# 3: Permutations, Combinations, and the Binomial Theorem

• • Joy Morris
• University of Lethbridge
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The examples we looked at in Chapter 2 involved drawing things from an effectively infinite population – they couldn’t run out. When you are making up a password, there is no way you’re going to “use up” the letter b by including it several times in your password. In Example 2.1.3, Chlöe’s suppliers weren’t going to run out of blue t-shirts after printing some of her order, and be unable to complete the remaining blue t-shirts she’d requested. The fact that someone has already had one daughter doesn’t mean they’ve used up their supply of X chromosomes so won’t have another daughter.

In this chapter, we’ll look at situations where we are choosing more than one item from a finite population in which every item is uniquely identified – for example, choosing people from a family, or cards from a deck.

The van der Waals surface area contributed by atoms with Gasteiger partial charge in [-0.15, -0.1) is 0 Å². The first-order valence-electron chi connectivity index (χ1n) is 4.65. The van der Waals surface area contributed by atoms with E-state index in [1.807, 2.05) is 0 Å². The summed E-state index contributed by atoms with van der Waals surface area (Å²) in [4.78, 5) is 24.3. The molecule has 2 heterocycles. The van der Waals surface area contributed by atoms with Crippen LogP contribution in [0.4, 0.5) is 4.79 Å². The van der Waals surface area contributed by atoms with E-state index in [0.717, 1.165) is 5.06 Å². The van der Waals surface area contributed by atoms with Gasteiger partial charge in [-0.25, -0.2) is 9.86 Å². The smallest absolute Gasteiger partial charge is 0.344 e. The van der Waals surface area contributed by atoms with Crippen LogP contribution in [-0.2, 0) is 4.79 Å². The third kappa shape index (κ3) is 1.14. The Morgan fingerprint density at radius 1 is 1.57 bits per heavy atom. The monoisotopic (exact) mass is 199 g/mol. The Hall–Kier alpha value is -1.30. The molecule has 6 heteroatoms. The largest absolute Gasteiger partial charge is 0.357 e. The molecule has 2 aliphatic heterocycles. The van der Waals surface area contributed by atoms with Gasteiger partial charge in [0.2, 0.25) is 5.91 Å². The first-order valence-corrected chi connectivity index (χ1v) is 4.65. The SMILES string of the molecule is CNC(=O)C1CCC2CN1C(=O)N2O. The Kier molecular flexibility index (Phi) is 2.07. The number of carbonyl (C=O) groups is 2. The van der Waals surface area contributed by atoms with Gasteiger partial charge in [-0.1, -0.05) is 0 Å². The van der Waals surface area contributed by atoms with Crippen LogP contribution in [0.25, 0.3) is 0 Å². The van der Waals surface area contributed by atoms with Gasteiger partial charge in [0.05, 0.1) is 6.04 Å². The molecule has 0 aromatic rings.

• 3.1: Permutations
We begin by looking at permutations, because these are a straightforward application of the product rule. The word “permutation” means a rearrangement, and this is exactly what a permutation is: an ordering of a number of distinct items in a line. Sometimes even though we have a large number of distinct items, we want to single out a smaller number and arrange those into a line; this is also a sort of permutation.
• 3.2: Combinations
Sometimes the order in which individuals are chosen doesn’t matter; all that matters is whether or not they were chosen. An example of this is choosing a set of problems for an exam. Although the order in which the questions are arranged may make the exam more or less intimidating, what really matters is which questions are on the exam, and which are not.
• 3.3: The Binomial Theorem